Cover image for What's the big idea, Ben Franklin?
What's the big idea, Ben Franklin?
Fritz, Jean.
Personal Author:
Publication Information:
New York, NY : Putnam & Grosset Group, 1996.

Physical Description:
46 pages : illustrations (some color) ; 24 cm
A brief biography of the eighteenth-century printer, inventor, and statesman who played an influential role in the early history of the United States.
General Note:
"A PaperStar book"--P. [4] of cover.
Reading Level:

830 Lexile.
Program Information:
Accelerated Reader AR MG 5.5 1.0 5445.

Reading Counts RC 3-5 4.6 3 Quiz: 12429 Guided reading level: O.
Added Author:

Format :


Call Number
Material Type
Home Location
Item Holds
E302.6.F8 F88C Juvenile Non-Fiction Biography

On Order



A fun historic tale by Newbery Honor-winning author, Jean Fritz!

No matter how busy he was, Ben Franklin always found time to try out new ideas: a remote-control lock (so he could lock his door without getting out of bed), a rocking chair with a fan over it (to keep flies away), and a windmill (to turn his roast meat on its spit). Aside from being a mad of ideas, he was an ambassador to England, a printer, an almanac maker, a politician, and even a vegetarian (for a time, anyway).

"This biography is distinguished by its humanizing detail [and] amusing tone." - School Library Journal

Author Notes

Jean Fritz was born in Hankow, China on November 16, 1915. She received a bachelor's degree in English from Wheaton College in 1937. She wrote picture books and historical fiction before focusing on historical nonfiction. Her first book, Bunny Hopewell's First Spring, was published in 1954. Her other books included And Then What Happened, Paul Revere?; Will You Sign Here, John Hancock?; Can't You Make Them Behave, King George?; Shh! We're Writing the Constitution; Traitor: The Case of Benedict Arnold; Where Do You Think You're Going, Christopher Columbus?; Who's That Stepping on Plymouth Rock?; The Double Life of Pocahontas; and George Washington's Mother.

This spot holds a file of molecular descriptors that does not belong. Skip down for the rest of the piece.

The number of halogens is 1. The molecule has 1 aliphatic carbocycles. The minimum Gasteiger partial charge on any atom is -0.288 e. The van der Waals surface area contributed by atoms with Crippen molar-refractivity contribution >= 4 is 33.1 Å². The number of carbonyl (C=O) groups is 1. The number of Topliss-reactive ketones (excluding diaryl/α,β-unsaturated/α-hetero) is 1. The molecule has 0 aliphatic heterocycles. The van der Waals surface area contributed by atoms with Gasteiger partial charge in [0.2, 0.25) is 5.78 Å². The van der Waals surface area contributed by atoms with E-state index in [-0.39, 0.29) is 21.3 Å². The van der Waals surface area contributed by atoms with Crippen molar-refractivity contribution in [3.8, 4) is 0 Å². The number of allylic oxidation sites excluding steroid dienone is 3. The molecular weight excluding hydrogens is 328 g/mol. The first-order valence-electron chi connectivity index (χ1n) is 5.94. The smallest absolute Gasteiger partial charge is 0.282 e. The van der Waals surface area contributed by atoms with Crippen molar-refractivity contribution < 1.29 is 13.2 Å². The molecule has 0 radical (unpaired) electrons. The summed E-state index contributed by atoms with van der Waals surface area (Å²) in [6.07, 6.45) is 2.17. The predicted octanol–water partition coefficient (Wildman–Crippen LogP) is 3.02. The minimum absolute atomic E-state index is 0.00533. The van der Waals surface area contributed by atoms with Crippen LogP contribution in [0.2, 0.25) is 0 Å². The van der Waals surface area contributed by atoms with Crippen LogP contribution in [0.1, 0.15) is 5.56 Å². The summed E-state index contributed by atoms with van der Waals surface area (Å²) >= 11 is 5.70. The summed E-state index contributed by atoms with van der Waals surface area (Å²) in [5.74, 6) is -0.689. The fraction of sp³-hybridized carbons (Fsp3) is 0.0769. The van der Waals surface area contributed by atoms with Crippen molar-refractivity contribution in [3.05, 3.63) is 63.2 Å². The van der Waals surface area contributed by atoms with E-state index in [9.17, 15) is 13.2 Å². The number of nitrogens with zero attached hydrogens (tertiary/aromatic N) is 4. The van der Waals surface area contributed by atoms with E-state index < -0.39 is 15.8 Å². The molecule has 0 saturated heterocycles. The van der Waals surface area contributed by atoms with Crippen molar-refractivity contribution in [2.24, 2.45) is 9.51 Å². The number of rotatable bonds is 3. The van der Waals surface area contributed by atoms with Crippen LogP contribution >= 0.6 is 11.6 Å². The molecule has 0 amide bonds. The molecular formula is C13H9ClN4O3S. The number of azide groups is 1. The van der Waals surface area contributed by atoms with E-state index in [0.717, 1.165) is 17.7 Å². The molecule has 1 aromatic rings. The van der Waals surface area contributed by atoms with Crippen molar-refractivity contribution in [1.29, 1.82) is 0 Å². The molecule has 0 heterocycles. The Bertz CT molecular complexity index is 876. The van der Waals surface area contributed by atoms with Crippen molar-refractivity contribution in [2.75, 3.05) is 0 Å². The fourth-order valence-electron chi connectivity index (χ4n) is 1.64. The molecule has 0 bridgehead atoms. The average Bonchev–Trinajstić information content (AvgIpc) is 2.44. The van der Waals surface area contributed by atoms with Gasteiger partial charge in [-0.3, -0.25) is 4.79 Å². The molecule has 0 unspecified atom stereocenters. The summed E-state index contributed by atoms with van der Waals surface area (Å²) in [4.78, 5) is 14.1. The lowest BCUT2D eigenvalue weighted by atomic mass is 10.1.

Homesick: My Own Story, a collection of linked narratives, traces her life from her girlhood in China to her longed-for yet uneasy passage to America. It won a National Book Award and was named a Newbery Honor Book. She received the Regina Medal by the Catholic Library Association, the National Humanities Medal, and the Laura Ingalls Wilder Award and the Knickerbocker Award for Juvenile Literature for her body of work. She died on May 14, 2017 at the age of 101.

(Bowker Author Biography)

Reviews 1

Booklist Review

Ages 7-12. Based on Jean Fritz's 1976 book and narrated (in rather high-pitched tones) by Fritz herself, this iconographic book adaptation introduces the creative life of Boston-born Benjamin Franklin. Running away from the "leather apron" work of his candle- and soap-maker father to Philadelphia, Franklin became (among other things) an inventor, author, store proprietor, newspaper owner, postmaster general, and "America's most famous citizen." Zooms and pans of Margot Tomes' distinctive pen-and-ink drawings (occasional color is added in this video version), as well as archival prints, portraits, and selected Tomie dePaola illustrations from another Fritz title, add sparkle to this lively look at this remarkable American citizen. --Sue-Ellen Beauregard